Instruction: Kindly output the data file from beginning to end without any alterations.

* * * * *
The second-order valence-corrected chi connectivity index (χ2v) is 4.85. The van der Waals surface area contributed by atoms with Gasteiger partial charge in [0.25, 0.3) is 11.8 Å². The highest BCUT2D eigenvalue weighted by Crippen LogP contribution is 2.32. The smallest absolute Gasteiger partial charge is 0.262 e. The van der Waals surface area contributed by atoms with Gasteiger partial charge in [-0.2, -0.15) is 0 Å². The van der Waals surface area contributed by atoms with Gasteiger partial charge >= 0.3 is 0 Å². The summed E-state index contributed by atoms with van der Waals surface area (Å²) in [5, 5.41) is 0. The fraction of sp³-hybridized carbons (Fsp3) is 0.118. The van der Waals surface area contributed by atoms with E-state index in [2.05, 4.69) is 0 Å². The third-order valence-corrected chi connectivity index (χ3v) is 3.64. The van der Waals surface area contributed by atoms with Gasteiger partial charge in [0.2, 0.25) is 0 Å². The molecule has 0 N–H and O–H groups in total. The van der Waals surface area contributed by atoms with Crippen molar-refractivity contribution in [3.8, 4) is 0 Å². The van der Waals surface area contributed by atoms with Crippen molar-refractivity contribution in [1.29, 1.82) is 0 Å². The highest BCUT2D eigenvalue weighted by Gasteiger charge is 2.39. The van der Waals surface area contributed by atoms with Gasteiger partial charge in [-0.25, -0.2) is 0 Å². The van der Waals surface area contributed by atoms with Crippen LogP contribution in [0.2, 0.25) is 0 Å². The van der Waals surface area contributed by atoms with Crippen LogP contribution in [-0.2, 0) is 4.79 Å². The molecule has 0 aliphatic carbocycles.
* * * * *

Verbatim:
The second-order valence-corrected chi connectivity index (χ2v) is 4.85. The van der Waals surface area contributed by atoms with Gasteiger partial charge in [0.25, 0.3) is 11.8 Å². The highest BCUT2D eigenvalue weighted by Crippen LogP contribution is 2.32. The smallest absolute Gasteiger partial charge is 0.262 e. The van der Waals surface area contributed by atoms with Gasteiger partial charge in [-0.2, -0.15) is 0 Å². The van der Waals surface area contributed by atoms with Gasteiger partial charge >= 0.3 is 0 Å². The summed E-state index contributed by atoms with van der Waals surface area (Å²) in [5, 5.41) is 0. The fraction of sp³-hybridized carbons (Fsp3) is 0.118. The van der Waals surface area contributed by atoms with E-state index in [2.05, 4.69) is 0 Å². The third-order valence-corrected chi connectivity index (χ3v) is 3.64. The van der Waals surface area contributed by atoms with Gasteiger partial charge in [0.2, 0.25) is 0 Å². The molecule has 0 N–H and O–H groups in total. The van der Waals surface area contributed by atoms with Crippen molar-refractivity contribution in [3.8, 4) is 0 Å². The van der Waals surface area contributed by atoms with Crippen molar-refractivity contribution in [1.29, 1.82) is 0 Å². The highest BCUT2D eigenvalue weighted by Gasteiger charge is 2.39. The van der Waals surface area contributed by atoms with Gasteiger partial charge in [-0.25, -0.2) is 0 Å². The van der Waals surface area contributed by atoms with Crippen LogP contribution in [0.2, 0.25) is 0 Å². The van der Waals surface area contributed by atoms with Crippen LogP contribution in [-0.2, 0) is 4.79 Å². The molecule has 0 aliphatic carbocycles.